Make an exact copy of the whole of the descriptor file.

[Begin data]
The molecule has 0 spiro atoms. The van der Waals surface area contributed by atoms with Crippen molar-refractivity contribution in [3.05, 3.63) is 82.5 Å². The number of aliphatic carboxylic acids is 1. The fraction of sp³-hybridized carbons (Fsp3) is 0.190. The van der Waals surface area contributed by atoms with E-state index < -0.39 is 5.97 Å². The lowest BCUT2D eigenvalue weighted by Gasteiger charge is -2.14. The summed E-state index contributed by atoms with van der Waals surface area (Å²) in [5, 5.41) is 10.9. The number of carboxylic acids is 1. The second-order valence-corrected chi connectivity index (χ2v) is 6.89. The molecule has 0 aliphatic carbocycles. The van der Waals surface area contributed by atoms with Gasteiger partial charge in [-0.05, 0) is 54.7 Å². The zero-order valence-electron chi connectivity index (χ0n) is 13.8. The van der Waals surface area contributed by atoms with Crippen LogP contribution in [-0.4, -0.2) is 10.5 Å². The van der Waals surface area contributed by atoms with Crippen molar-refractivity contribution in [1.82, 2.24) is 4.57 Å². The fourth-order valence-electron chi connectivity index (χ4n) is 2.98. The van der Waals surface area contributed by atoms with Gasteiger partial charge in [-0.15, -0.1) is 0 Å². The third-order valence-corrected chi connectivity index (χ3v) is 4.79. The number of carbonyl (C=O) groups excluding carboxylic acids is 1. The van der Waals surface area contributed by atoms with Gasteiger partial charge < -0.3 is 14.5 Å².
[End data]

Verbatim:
The molecule has 0 spiro atoms. The van der Waals surface area contributed by atoms with Crippen molar-refractivity contribution in [3.05, 3.63) is 82.5 Å². The number of aliphatic carboxylic acids is 1. The fraction of sp³-hybridized carbons (Fsp3) is 0.190. The van der Waals surface area contributed by atoms with E-state index < -0.39 is 5.97 Å². The lowest BCUT2D eigenvalue weighted by Gasteiger charge is -2.14. The summed E-state index contributed by atoms with van der Waals surface area (Å²) in [5, 5.41) is 10.9. The number of carboxylic acids is 1. The second-order valence-corrected chi connectivity index (χ2v) is 6.89. The molecule has 0 aliphatic carbocycles. The van der Waals surface area contributed by atoms with Gasteiger partial charge in [-0.05, 0) is 54.7 Å². The zero-order valence-electron chi connectivity index (χ0n) is 13.8. The van der Waals surface area contributed by atoms with Crippen LogP contribution in [-0.4, -0.2) is 10.5 Å². The van der Waals surface area contributed by atoms with Crippen molar-refractivity contribution in [1.82, 2.24) is 4.57 Å². The fourth-order valence-electron chi connectivity index (χ4n) is 2.98. The van der Waals surface area contributed by atoms with Gasteiger partial charge in [-0.15, -0.1) is 0 Å². The third-order valence-corrected chi connectivity index (χ3v) is 4.79. The number of carbonyl (C=O) groups excluding carboxylic acids is 1. The van der Waals surface area contributed by atoms with Gasteiger partial charge < -0.3 is 14.5 Å².